Text description provided by the architects. The Brownfield (Drátovny a Šroubárny n.p. industrial estate) was established in 1872 by the Prague Association of Ironworks near the Prague – Dresden railway line by the Vltava river. It significantly influenced the development of the nearby municipalities and has left a considerable mark on this locality, giving it a unique character and ambiance. In the past, more than 1600 people lived and worked here; nowadays it is less than a hundred, even though there is almost everything here: housing, railway, technical infrastructure, river, grown trees and, first and foremost, genius loci.
The boiler house stands next to the already renovated Coal-Grinding Mill to which it was connected for operational reasons. It represents another important project of the gradual regeneration of the entire estate. The buildings in question are among the oldest parts of the estate and help to create its genius loci. That is why we made the decision to treat the project with respect and consideration, to preserve the buildings and avoid any significant changes, even though it is no longer possible to give them back their original functions. Our objective was to find a new use for them and, at the same time, preserve the quality of the existing architecture and urbanism and honor the fact that we are in the middle of an industrial estate with a nearly 150-year tradition.
The project concerns two, interconnected buildings. The construction of the older northern part of the boiler house with wooden trusses dates back to around 1880. In 1921, following an increase in production, a newer boiler house with basement and metal roof framework was added to it. In the same year, a water tank was built onto the chimney which works to this day. After 1991 the buildings were used as a warehouse and a garage for electric platform trucks. In 2002 they stopped being used altogether and fell into disrepair.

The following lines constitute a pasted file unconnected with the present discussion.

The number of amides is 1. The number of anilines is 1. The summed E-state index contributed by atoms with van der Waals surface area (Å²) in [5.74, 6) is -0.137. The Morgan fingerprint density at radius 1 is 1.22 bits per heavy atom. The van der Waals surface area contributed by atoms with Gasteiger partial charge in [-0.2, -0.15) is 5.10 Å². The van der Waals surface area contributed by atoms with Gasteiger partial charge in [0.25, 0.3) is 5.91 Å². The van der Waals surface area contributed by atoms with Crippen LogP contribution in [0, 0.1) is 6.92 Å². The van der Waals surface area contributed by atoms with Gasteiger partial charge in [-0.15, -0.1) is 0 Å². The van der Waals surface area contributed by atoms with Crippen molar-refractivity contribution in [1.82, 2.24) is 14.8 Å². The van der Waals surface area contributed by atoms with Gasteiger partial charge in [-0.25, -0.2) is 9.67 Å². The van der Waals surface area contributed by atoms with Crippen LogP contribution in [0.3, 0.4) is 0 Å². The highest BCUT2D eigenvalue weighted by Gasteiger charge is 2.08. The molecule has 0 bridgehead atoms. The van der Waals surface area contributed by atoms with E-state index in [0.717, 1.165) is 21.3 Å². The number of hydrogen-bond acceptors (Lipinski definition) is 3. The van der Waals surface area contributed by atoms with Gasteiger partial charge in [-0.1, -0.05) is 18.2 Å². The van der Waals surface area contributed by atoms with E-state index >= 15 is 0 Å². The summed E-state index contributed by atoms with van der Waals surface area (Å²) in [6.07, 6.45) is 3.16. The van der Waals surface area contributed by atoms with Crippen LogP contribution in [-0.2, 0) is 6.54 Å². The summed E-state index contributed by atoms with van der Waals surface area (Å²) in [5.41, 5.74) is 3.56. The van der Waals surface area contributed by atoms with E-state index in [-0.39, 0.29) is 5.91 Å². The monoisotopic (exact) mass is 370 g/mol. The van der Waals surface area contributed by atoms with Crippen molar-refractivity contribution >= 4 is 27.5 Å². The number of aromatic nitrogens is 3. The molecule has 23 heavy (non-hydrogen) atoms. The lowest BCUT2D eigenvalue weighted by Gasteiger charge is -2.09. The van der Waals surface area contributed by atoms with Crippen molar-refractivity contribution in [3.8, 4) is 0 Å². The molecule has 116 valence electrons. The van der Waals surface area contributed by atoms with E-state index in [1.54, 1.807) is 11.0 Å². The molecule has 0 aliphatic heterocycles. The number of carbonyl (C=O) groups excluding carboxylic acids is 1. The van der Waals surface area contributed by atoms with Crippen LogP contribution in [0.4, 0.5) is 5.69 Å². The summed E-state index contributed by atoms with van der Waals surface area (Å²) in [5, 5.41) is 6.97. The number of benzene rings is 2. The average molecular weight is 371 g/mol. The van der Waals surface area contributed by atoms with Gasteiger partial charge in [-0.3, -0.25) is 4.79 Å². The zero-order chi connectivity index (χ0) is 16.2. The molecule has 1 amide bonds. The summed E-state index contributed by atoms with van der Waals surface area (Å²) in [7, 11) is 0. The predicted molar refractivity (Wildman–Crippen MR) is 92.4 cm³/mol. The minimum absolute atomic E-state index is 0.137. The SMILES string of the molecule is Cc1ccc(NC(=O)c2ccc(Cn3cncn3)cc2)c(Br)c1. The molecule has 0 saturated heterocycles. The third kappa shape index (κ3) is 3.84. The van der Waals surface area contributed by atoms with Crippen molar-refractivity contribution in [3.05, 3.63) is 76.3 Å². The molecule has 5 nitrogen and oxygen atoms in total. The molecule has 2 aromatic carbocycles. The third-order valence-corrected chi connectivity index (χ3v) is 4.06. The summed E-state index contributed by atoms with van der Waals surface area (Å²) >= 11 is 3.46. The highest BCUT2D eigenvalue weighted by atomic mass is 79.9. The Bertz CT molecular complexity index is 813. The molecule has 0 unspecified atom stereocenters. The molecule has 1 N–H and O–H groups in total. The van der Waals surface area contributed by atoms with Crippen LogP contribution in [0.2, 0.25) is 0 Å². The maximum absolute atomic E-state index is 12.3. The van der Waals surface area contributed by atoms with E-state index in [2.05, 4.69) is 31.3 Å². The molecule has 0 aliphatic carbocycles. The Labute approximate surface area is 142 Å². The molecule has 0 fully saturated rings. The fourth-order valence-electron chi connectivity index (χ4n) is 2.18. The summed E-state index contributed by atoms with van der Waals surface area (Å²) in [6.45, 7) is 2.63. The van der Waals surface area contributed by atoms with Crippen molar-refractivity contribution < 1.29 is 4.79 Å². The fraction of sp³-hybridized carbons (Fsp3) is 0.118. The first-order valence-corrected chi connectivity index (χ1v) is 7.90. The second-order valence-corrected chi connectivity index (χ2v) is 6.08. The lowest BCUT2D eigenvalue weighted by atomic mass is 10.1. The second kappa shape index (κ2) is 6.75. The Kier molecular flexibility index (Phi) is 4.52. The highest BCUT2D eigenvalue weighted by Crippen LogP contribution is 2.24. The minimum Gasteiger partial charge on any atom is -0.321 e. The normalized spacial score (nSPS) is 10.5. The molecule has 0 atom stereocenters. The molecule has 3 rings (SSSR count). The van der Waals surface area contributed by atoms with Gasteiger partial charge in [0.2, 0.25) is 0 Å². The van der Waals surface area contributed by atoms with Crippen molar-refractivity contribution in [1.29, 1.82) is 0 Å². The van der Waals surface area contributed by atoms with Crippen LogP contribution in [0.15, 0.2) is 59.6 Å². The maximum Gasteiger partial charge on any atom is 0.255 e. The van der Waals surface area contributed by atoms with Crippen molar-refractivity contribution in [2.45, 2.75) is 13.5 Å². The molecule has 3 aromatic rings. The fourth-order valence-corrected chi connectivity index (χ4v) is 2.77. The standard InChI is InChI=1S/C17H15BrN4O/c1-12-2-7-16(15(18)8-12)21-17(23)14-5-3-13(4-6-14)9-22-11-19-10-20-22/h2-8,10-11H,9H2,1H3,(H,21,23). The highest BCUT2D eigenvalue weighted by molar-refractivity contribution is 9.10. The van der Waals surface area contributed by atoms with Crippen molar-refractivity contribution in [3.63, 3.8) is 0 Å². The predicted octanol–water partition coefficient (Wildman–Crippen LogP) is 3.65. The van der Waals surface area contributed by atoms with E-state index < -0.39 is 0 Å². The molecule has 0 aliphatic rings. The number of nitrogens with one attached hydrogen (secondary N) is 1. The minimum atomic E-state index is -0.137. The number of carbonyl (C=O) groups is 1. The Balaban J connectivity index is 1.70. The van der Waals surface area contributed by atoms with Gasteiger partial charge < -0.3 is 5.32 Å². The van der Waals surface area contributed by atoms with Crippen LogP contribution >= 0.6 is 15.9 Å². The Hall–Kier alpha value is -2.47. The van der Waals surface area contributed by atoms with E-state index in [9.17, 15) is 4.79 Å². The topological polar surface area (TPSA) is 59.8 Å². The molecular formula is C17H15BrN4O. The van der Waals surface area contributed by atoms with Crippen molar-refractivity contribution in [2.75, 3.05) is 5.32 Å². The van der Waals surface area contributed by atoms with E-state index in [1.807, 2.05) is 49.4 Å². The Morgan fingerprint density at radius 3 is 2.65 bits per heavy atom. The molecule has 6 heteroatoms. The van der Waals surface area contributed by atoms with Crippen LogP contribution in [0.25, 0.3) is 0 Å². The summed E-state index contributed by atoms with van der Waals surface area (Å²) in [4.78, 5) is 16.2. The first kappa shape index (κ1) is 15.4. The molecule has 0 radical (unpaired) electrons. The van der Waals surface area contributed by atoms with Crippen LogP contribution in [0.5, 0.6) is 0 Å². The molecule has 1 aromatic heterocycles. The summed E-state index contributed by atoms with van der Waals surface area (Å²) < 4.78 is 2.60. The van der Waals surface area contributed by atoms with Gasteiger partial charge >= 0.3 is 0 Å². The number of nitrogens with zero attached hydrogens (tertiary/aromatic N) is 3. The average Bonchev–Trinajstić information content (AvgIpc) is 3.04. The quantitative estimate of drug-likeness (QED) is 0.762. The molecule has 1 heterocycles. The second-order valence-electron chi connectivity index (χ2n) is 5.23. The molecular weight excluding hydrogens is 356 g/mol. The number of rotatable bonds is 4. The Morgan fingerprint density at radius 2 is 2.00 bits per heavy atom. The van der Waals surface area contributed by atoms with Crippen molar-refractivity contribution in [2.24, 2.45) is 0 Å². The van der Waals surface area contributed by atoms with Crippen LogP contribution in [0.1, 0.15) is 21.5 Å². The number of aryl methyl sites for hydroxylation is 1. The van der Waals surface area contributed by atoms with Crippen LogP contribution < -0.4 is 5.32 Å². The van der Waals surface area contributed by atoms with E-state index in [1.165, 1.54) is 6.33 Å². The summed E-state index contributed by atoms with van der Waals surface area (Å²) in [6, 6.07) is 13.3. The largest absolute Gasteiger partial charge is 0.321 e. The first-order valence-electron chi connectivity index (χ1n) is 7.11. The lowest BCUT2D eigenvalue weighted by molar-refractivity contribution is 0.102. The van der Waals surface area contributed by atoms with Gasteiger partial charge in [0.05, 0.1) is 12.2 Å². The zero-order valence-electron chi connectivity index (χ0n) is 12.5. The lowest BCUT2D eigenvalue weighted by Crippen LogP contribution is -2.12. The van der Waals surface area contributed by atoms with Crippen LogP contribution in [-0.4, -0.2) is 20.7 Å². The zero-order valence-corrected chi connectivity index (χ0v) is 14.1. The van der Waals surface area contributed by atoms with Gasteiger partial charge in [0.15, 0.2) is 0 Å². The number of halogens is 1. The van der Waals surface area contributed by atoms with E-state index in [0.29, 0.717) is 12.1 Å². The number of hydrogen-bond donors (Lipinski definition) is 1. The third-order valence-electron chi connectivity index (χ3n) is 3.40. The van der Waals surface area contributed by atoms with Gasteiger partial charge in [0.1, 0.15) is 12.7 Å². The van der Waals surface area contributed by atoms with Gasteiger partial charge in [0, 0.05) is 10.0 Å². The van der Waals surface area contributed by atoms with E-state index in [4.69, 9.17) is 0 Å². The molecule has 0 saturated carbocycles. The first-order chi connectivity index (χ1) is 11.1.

We did not make any substantial changes to the spatial arrangement and urbanism of the place. There was landscaping carried out, part of which were the newly built paved roads followed by planting trees and lawns. Between the Coal-Grinding Mill and the Boiler House, a pedestrian street was built leading from the main estate road towards the river. Our objective was to preserve the building, rid it of all unsuitable alterations carried out in the past and give it back its original industrial character so that its historic function remains visible even after the renovation. We also wanted to streamline the layout and adapt the building to serve its new function. The basic shape of the house, its tectonics and volume remained largely unchanged. The brick cladding was restored using original bricks.
The architectural design, the layout, and the technical solution were created with regard to the required flexibility of use, a long-term sustainability of the building, and also with a view to the fact that the estate was hit by a flood in 2002. At the very beginning, we defined the future use of the building as a multifunctional showroom for cultural, corporate and social events with an ambition to become the heart of the future arts & culture district existing in a symbiotic relationship with traditional crafts and technological innovations.
The multifunctional hall is situated in the southern part of the Boiler House. The northern part of the Boiler House has been rebuilt to become a regular restaurant; however, it is currently used mostly for catering during events. The basement provides other facilities with a possibility of having a peek into the formerly inaccessible smoke flues and the chimney itself. For the next phase, we are planning on integrating the railway siding into the estate’s transport system and using the existing pipeline bridge as a scenic route for walkers connecting the renovated parts with the yet undeveloped area in the northern corner of the brownfield. We also intend to include charging points for electric cars and bicycles.